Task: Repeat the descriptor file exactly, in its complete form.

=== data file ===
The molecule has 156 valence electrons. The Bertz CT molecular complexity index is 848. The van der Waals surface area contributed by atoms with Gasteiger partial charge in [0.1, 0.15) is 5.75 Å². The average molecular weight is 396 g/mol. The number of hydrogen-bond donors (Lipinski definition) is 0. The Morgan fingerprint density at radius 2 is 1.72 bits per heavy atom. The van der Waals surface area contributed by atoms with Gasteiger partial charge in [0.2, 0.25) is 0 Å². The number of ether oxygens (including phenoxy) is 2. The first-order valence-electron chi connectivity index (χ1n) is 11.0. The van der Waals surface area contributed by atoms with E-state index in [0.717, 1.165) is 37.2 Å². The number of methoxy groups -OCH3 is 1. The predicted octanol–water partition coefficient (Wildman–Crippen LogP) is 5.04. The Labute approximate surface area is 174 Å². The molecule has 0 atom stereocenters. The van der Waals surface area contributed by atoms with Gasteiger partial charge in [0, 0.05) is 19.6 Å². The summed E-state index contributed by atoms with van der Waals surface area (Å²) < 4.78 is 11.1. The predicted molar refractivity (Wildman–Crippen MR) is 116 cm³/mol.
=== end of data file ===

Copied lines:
The molecule has 156 valence electrons. The Bertz CT molecular complexity index is 848. The van der Waals surface area contributed by atoms with Gasteiger partial charge in [0.1, 0.15) is 5.75 Å². The average molecular weight is 396 g/mol. The number of hydrogen-bond donors (Lipinski definition) is 0. The Morgan fingerprint density at radius 2 is 1.72 bits per heavy atom. The van der Waals surface area contributed by atoms with Gasteiger partial charge in [0.2, 0.25) is 0 Å². The number of ether oxygens (including phenoxy) is 2. The first-order valence-electron chi connectivity index (χ1n) is 11.0. The van der Waals surface area contributed by atoms with E-state index in [0.717, 1.165) is 37.2 Å². The number of methoxy groups -OCH3 is 1. The predicted octanol–water partition coefficient (Wildman–Crippen LogP) is 5.04. The Labute approximate surface area is 174 Å². The molecule has 0 atom stereocenters. The van der Waals surface area contributed by atoms with Gasteiger partial charge in [0, 0.05) is 19.6 Å². The summed E-state index contributed by atoms with van der Waals surface area (Å²) < 4.78 is 11.1. The predicted molar refractivity (Wildman–Crippen MR) is 116 cm³/mol.